A Ray of Light on Abandoned Ash Stumps
Thursday, April 27, 2017 2:45 PM

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Mayor Christopher Coleman (center) and neighborhood residents walk along a block on Nebraska that has been clear cut of ash trees.

Saint Paul officials say stumps left from ash trees cut down this winter should be cleared by the end of summer, and that replacement trees will be planted this fall or next spring.

Mayor Christopher Coleman and parks director Mike Hamm gave the new details April 26 after meeting with residents and viewing some of the blocks in District 10 most heavily affected by the city’s ash removal program. Their new plan, however, depends on reallocating about $600,000 to do the work. City officials expect to use about $400,000 of unused snow-plowing money, and are piecing together the remaining money, Coleman and Hamm say.

The City Council got a start on May 17 by redirecting $450,000 toward removing stumps and replanting saplings.

The lack of a timetable to remove stumps – and the lack of information about what’s going on – has caused increased grumbling among residents in District 10 and other areas of the city. “The communication piece – we’re working at getting better at that,” the mayor says.

Coleman and Hamm say they empathize with residents’ frustrations. “It’s a profound loss for that block and that house,” Hamm says. “It’s hard.”

“There’s nothing more dramatic than when you lose those trees and lose that canopy,” Coleman says, pointing out the benefits trees provide in shade, in beauty and neighborhood character, and for wildlife.

The mayor’s meeting with residents April 26 was set up by Ward 5 Council Member Amy Brendmoen and hosted by District 10 board member Maggie Zimmerman.

Options on the Table

If the money falls in place, Hamm says, stumps will be removed this summer. Replacement trees will be planted in fall 2017 or spring 2018, whichever gives the tree the best chance to survive.

The city will not repeat the mistakes made with elm and ash, he says; it will not plant a monoculture of trees on the same block. Instead, each neighborhood likely will get four different trees selected to add biodiversity and to complement that neighborhood’s existing tree canopy, Hamm says.

In District 10, that mix is likely to be oak, honey locust, Kentucky coffee tree, and hackberry. Not all residents will get their first choice, he says, but there will be some flexibility and dialogue about which trees go where in each neighborhood.

Right now, the city intends to plant 2-inch saplings. However, officials hope they can provide an option for individual residents or outside funders to pay extra to plant a more mature replacement tree. The challenge, Coleman says, is “it needs to be a policy that can cover all 18,000 trees, every home, and every neighborhood. We can’t negotiate individually with every homeowner.”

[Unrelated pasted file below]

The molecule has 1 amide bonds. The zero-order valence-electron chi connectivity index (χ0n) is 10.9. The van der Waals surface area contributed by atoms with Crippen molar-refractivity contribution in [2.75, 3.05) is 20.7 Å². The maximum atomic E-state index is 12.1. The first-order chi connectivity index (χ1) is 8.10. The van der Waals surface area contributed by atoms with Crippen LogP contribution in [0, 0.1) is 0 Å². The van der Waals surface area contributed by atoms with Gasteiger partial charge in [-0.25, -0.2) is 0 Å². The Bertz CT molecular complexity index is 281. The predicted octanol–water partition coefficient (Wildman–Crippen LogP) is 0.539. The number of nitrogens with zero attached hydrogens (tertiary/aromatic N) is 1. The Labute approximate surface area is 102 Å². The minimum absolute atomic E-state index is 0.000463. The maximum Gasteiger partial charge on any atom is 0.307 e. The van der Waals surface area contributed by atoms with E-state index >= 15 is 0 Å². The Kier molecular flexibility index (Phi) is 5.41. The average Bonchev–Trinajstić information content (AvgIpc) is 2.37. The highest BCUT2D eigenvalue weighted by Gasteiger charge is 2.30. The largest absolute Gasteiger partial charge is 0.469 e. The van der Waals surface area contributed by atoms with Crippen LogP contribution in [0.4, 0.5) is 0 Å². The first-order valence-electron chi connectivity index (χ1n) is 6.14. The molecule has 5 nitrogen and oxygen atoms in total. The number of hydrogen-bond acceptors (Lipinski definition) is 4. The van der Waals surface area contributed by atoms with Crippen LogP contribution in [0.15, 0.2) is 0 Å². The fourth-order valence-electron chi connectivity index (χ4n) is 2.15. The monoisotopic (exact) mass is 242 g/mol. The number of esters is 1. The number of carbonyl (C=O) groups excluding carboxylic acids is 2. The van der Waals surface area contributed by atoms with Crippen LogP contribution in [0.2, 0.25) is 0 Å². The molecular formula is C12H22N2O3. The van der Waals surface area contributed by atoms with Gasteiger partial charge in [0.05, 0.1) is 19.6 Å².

In addition, the city does have a permit available in which individual residents can buy their own tree and plant it in the city boulevard. “We’re looking to make [the permit process] more prominent, easier to understand, and as easy as possible for residents to use,” Hamm says.

Right-of-Way Ruling Torpedoes Budget

Saint Paul foresters cut down about 160 ash trees in public boulevards on about 20 blocks in District 10 this winter, part of the city’s accelerating fight against infestation by the invasive emerald ash borer. The latest trees removed in Como are part of the roughly 1,500 ash the city expects to cut down in 2017. That is nearly four times more ash than the city removed in 2016 as part of its “structural removal program.”

Cutting down that many trees wiped out the annual budget to fight emerald ash borer. That left no money for stump removal or planting replacement trees, Coleman and Hamm say. Although it is city crews who cut down and replant trees, Saint Paul does not have the equipment to grind and remove stumps. That means the city needs additional money to hire outside contractors to do that job, Coleman says.

The city originally hoped to add $900,000 to its emerald ash borer eradication program in 2017. But that money instead was diverted to a contingency fund to help cover a $30 million hole in the city budget – the result of courts overturning the city’s existing right-of-way assessment fees.

The Legislature Isn’t Helping

Part of the ongoing problem, Coleman says, is that Saint Paul is on its own in fighting the ash borer infestation. Despite years of requests, the Minnesota Legislature has not provided any financial help. That is in contrast to what probably would happen if the city lost thousands of trees to a tornado, he says. It also stands in contrast to the 1970s and 1980s, when the Legislature provided more than $100 million to help communities deal with Dutch elm disease, Coleman says.

Fifteen of Minnesota’s 87 counties now have identified emerald ash borer infestations. But Saint Paul is ground zero, Coleman says, with about 97 percent of the city affected.

Saint Paul is being aggressive in taking down ash trees, the mayor says, because “we’ve seen other communities that have waited and waited. They waited until there was nothing but dead trees.”

The city is trying to act before infested and vulnerable trees become a public safety hazard, he says. “This was not reckless. This was well-researched, and the decisions are best on the best science.”

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Emerald ash borer has invaded nearly every part of Saint Paul.

District 10 Como Community Council | 1224 Lexington Pkwy N, Saint Paul, MN 55103 | 651.644.3889 | district10 [at] district10comopark.org

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